Global governance in forestry: a cross-national analysis

Jamie M. Sommer

On the one hand, researchers argue that global governance in forestry is fragmented and
ineffective. On the other hand, some argue that global forestry governance is key to reducing forest loss related to climate change issues. Using ordinary least squares (OLS) regression for a sample of 155 nations, this research tests the association between one type of global governance, the number of ratifications of environmental treaties that include obligations to reduce forest loss for each nation, and forest loss from 2001 to 2014. As a whole, it appears that despite a lack of unification of multilateral environmental treaties that address forest loss and the absence of a global forestry convention, multilateral forestry treaties are effective at reducing forest loss. While there are several important programs and initiatives from global forestry governance treaties impact forest loss, the effect is relatively small compared to other factors.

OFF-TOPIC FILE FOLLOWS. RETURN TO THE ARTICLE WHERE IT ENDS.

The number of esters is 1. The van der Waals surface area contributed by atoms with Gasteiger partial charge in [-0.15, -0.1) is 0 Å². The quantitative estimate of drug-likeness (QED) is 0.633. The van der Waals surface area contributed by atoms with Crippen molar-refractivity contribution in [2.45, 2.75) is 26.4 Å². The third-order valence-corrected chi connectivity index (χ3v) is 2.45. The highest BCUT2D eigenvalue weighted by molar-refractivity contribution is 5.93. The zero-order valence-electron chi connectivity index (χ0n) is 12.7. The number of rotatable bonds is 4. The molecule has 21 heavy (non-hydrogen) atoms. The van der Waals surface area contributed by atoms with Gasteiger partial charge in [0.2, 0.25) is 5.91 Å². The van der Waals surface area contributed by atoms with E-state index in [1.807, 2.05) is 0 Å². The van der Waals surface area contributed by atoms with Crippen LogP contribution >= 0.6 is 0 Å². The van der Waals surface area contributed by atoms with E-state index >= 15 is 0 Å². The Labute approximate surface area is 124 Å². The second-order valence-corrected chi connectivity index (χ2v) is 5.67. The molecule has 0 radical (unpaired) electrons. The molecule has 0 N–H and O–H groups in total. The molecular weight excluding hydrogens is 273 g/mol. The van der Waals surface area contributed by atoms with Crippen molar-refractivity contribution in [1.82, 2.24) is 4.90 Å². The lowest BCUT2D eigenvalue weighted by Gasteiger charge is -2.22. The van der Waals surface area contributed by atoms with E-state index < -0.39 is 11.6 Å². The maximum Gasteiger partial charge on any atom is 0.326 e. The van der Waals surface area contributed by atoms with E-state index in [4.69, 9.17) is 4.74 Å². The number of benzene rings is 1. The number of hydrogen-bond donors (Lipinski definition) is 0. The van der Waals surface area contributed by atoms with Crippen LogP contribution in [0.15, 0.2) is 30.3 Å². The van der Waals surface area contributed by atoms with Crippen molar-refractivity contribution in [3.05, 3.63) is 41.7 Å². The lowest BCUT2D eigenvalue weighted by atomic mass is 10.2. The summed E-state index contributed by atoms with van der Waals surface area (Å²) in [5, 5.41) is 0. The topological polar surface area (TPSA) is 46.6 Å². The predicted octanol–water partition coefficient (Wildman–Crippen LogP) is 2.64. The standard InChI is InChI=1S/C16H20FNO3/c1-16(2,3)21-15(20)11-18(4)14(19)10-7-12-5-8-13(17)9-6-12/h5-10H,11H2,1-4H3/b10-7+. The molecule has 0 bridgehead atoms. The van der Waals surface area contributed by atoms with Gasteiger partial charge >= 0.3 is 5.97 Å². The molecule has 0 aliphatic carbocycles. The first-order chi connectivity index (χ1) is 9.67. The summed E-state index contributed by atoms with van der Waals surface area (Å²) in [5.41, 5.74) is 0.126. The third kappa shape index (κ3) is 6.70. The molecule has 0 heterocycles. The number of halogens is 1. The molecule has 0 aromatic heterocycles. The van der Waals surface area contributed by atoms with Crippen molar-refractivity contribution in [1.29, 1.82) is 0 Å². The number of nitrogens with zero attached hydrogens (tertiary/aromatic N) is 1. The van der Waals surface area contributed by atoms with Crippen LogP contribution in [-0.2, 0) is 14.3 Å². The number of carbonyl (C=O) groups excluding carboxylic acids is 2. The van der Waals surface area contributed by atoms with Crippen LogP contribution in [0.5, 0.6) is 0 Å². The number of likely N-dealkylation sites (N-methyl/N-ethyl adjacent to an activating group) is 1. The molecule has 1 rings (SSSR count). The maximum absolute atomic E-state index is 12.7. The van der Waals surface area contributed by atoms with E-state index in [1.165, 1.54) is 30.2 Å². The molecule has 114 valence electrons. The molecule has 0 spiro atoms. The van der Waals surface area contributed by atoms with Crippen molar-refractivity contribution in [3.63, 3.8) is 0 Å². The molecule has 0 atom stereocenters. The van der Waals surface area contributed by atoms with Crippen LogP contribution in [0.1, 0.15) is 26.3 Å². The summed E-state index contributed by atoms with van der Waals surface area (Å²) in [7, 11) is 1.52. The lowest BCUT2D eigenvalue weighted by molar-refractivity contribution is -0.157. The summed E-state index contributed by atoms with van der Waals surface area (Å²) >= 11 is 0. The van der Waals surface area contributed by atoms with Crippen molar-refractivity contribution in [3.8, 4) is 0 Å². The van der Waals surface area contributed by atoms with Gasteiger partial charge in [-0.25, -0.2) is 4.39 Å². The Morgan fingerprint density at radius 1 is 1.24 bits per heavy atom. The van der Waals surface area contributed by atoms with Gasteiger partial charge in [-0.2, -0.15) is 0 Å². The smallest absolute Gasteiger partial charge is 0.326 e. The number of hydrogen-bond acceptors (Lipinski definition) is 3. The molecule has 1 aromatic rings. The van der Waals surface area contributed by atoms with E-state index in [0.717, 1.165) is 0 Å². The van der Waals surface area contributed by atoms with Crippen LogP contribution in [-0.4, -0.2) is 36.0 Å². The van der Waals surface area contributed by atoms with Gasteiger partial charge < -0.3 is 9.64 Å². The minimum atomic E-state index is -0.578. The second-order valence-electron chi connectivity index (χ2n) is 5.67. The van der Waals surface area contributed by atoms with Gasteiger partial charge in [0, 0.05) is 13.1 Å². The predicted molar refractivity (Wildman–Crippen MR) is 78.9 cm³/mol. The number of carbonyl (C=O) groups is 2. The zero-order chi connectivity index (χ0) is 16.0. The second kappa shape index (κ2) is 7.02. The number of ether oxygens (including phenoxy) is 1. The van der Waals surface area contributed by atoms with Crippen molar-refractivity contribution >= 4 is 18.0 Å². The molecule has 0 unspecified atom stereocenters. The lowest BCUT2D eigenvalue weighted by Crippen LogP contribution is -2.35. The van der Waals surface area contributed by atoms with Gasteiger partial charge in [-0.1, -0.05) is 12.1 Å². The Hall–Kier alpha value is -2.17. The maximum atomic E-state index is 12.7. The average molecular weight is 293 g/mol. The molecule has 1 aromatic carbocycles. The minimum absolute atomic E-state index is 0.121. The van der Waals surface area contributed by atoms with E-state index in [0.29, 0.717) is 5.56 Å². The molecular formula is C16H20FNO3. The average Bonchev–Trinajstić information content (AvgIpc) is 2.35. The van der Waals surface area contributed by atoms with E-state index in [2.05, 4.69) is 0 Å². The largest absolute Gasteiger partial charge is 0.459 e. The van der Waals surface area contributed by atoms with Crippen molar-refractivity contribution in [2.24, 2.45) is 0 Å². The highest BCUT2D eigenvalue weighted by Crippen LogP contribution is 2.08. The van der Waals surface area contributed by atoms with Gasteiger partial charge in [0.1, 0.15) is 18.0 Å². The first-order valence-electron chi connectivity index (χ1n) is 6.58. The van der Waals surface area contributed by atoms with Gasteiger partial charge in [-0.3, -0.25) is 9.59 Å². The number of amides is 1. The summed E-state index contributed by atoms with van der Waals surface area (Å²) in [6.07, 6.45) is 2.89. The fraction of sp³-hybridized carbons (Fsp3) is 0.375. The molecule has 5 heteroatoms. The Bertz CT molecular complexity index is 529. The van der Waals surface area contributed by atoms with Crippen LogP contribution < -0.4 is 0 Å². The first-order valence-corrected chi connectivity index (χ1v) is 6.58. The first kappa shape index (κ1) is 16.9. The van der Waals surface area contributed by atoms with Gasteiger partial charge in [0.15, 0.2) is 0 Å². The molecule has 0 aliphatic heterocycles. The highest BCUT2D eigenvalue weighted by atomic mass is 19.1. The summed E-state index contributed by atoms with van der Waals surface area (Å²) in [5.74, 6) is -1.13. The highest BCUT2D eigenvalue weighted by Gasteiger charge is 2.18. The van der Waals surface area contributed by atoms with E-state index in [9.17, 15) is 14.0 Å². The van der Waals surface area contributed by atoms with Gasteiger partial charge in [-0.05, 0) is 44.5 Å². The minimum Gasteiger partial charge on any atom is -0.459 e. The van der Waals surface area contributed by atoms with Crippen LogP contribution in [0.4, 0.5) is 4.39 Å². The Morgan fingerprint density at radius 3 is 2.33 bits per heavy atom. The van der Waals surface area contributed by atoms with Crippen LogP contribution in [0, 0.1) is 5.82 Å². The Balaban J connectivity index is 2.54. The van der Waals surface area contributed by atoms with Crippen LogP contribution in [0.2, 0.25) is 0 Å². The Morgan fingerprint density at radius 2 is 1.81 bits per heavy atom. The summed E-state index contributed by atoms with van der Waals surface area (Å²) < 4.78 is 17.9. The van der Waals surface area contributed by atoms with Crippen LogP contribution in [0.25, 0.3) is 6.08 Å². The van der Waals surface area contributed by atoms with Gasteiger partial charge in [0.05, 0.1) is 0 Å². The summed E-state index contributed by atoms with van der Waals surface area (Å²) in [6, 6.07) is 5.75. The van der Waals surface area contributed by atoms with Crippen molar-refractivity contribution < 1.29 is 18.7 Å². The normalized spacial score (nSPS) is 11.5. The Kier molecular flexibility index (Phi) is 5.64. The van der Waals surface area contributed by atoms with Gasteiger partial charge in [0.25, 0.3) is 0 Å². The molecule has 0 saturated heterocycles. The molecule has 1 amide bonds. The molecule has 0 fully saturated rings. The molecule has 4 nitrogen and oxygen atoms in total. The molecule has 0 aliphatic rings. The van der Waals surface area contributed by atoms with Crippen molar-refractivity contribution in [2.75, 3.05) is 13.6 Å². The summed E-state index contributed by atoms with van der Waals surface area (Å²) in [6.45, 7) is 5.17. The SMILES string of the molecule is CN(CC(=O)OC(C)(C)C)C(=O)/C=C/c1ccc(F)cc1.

Many researchers in social sciences and international law have questioned the effectiveness of global governance at reducing climate change (Finkelstein 1995; Young 1997; Canan and Reichman 2002; Virtanen and Palmujoki 2002; Karns and Karen 2004; Kirton and Trebilcock 2017). Given the persistent issue of global climate change, we need to continue to find ways to adapt to and mitigate the damage (Biermann 2006). One of the largest detriments to climate change adaptation andmitigation is forest loss (Rudel 2017). Therefore, the issue of the effectiveness of global forestry governance is  articularly pressing. However, there are no multilateral treaties that fully encompass protections for all forests. Instead, there are multilateral treaties that focus on the environment or climate change as a whole that have some provisions for forestry issues (Kirton and Trebilcock 2017). The one exception is tropical forestry treaties, which deals exclusively with tropical forest issues. However, because the world’s forests are not all tropical it cannot fully address forestry protection in general. Even with a piecemeal approach, these forestry provisions in multilateral environmental treaties, when used in combination with the tropical forestry treaties, are not exhaustive, which may lead to gaps in forestry protection (Ruis 2001).

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